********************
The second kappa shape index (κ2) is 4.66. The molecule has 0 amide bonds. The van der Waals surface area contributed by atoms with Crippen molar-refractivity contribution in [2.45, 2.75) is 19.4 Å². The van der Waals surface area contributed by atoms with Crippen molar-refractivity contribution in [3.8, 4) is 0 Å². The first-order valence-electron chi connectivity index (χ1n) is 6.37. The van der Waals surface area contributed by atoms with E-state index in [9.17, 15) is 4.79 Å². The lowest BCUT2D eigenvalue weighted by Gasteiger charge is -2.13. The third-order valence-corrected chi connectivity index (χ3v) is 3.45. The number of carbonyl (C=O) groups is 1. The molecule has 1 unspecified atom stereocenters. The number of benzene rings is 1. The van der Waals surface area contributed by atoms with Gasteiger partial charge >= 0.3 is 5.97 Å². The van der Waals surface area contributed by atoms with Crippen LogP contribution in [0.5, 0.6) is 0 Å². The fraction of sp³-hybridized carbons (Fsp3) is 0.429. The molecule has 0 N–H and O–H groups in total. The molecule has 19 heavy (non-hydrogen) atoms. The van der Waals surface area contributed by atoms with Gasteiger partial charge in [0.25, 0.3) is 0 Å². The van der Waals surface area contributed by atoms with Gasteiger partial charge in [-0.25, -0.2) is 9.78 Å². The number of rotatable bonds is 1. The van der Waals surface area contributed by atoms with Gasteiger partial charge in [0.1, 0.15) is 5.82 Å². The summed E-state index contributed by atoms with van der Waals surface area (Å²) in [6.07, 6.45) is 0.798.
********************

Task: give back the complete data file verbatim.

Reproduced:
The second kappa shape index (κ2) is 4.66. The molecule has 0 amide bonds. The van der Waals surface area contributed by atoms with Crippen molar-refractivity contribution in [2.45, 2.75) is 19.4 Å². The van der Waals surface area contributed by atoms with Crippen molar-refractivity contribution in [3.8, 4) is 0 Å². The first-order valence-electron chi connectivity index (χ1n) is 6.37. The van der Waals surface area contributed by atoms with E-state index in [9.17, 15) is 4.79 Å². The lowest BCUT2D eigenvalue weighted by Gasteiger charge is -2.13. The third-order valence-corrected chi connectivity index (χ3v) is 3.45. The number of carbonyl (C=O) groups is 1. The molecule has 1 unspecified atom stereocenters. The number of benzene rings is 1. The van der Waals surface area contributed by atoms with Gasteiger partial charge >= 0.3 is 5.97 Å². The van der Waals surface area contributed by atoms with Crippen LogP contribution in [0.5, 0.6) is 0 Å². The fraction of sp³-hybridized carbons (Fsp3) is 0.429. The molecule has 0 N–H and O–H groups in total. The molecule has 19 heavy (non-hydrogen) atoms. The van der Waals surface area contributed by atoms with Gasteiger partial charge in [0.25, 0.3) is 0 Å². The van der Waals surface area contributed by atoms with Gasteiger partial charge in [-0.25, -0.2) is 9.78 Å². The number of rotatable bonds is 1. The van der Waals surface area contributed by atoms with Gasteiger partial charge in [0.1, 0.15) is 5.82 Å². The summed E-state index contributed by atoms with van der Waals surface area (Å²) in [6.07, 6.45) is 0.798.